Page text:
images: Lynda Benglis, Odalisque (Hey, Hey Frankenthaler), 1969, poured pigmented latex, Dallas Museum of Art, TWO x TWO for AIDS and Art Fund, 2003.2 © Lynda Benglis / Licensed by VAGA, New York, NY; Annette Lawrence, Free Paper 12 / 05, 2006–2008, mixed media, Dallas Museum of Art, Charron and Peter Denker Contemporary Texas Art Fund 2008.100.A-E © Annette Lawrence; N. Dash, Commuter (New York, 2013), 2013, graphite and paper, Dallas Museum of Art, gift of Bonnie L. Pitman in honor of Deedie Rose and Catherine Rose 2016.63; Kunie Sugiura, Central Park 3, 1971, photo emulsion and acrylic on canvas, Dallas Museum of Art, Lay Family Acquisition Fund 2016.11.1; Diane Arbus, Untitled, 1968, gelatin silver print, Dallas Museum of Art, Polaroid Foundation grant 1975.82 © Estate of Diane Arbus

Emily Schiller is the Head of Interpretation at the DMA

Festive Artworks

From twinkle lights and tinsel to plastic mistletoe and inflatable snowmen, decorations abound during the holiday season. But at the DMA, our walls are “decorated” the entire year, so we poked through the Museum’s collection for particularly festive artworks that would make unique holiday deco. Here’s what we found:

Instead of felted reindeer and fake snow atop your dining room table, how about incorporating Erik Swenson’s tableau of fantastical cold-weather creatures? The one in the sweater would make for interesting dinner conversation.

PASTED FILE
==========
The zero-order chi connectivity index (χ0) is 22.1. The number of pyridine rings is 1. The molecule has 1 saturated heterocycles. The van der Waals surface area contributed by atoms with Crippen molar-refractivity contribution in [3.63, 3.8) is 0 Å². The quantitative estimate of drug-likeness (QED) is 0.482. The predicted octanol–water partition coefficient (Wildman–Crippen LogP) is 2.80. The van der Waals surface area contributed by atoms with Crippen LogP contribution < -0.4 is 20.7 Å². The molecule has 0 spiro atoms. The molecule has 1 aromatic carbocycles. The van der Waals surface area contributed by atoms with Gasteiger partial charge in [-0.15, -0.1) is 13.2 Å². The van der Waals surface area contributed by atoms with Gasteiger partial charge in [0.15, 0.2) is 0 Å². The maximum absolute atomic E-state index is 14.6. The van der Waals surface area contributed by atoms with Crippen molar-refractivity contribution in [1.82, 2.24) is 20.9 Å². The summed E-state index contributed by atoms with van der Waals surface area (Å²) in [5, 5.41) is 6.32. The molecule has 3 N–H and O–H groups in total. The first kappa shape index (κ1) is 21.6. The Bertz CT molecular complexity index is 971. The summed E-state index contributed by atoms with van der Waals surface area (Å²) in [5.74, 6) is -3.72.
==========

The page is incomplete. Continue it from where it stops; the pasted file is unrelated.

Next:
Erick Swenson, Untitled, 1998, styrofoam, resin, wool, foam, epoxy, clay, and paint, Dallas Museum of Art, gift of Mark Babcock

Erick Swenson, Untitled, 1998, styrofoam, resin, wool, foam, epoxy, clay, and paint, Dallas Museum of Art, gift of Mark Babcock

I would happily exchange the star atop my tree for this Indonesian standing guardian figure (tepaung). Unlike my star, this figure is capable of warding off evil spirits.

Standing figure, c. 1300-1800, Indonesia, East Kalimantan, Mahakam River Region, Belayan River, Kenyah-Kayan Complex, possibly Bahau or Bahau-related people, ironwood, Dallas Museum of Art, The Eugene and Margaret McDermott Art Fund, Inc.

Standing guardian figure, c. 1300-1800, Indonesia, East Kalimantan, Mahakam River Region, Belayan River, Kenyah-Kayan Complex, possibly Bahau or Bahau-related people, ironwood, Dallas Museum of Art, The Eugene and Margaret McDermott Art Fund, Inc.

Trade in your tangled ball of twinkle lights for Bruce Nauman’s neon letters.

Bruce Nauman, Perfect Door/Perfect Odor/Perfect Rodo, 1972, white glass tubing, clear glass tubing, and suspension frames, Dallas Museum of Art, General Acquisitions Fund, The 500, Inc., Dorace M. Fichtenbaum, Deedie and Rusty Rose, an anonymous donor, the Friends of Contemporary Art and a matching grant from the National Endowment for the Arts in honor of Sue Graze